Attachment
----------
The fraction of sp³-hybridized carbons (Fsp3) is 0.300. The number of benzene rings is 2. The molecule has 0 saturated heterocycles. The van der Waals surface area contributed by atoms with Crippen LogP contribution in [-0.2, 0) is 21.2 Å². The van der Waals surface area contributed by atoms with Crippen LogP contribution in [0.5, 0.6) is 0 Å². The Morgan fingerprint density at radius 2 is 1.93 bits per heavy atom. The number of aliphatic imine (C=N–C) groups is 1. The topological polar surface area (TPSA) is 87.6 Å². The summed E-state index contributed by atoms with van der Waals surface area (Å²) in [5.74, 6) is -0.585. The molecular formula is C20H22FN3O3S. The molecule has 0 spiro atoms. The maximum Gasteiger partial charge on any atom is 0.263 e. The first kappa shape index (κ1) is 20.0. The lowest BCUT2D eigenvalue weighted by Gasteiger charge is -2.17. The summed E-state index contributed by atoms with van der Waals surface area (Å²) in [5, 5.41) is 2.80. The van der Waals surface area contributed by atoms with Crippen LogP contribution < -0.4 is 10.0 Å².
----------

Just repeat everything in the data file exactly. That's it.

The fraction of sp³-hybridized carbons (Fsp3) is 0.300. The number of benzene rings is 2. The molecule has 0 saturated heterocycles. The van der Waals surface area contributed by atoms with Crippen LogP contribution in [-0.2, 0) is 21.2 Å². The van der Waals surface area contributed by atoms with Crippen LogP contribution in [0.5, 0.6) is 0 Å². The Morgan fingerprint density at radius 2 is 1.93 bits per heavy atom. The number of aliphatic imine (C=N–C) groups is 1. The topological polar surface area (TPSA) is 87.6 Å². The summed E-state index contributed by atoms with van der Waals surface area (Å²) in [5.74, 6) is -0.585. The molecular formula is C20H22FN3O3S. The molecule has 0 spiro atoms. The maximum Gasteiger partial charge on any atom is 0.263 e. The first kappa shape index (κ1) is 20.0. The lowest BCUT2D eigenvalue weighted by Gasteiger charge is -2.17. The summed E-state index contributed by atoms with van der Waals surface area (Å²) in [5, 5.41) is 2.80. The van der Waals surface area contributed by atoms with Crippen LogP contribution < -0.4 is 10.0 Å².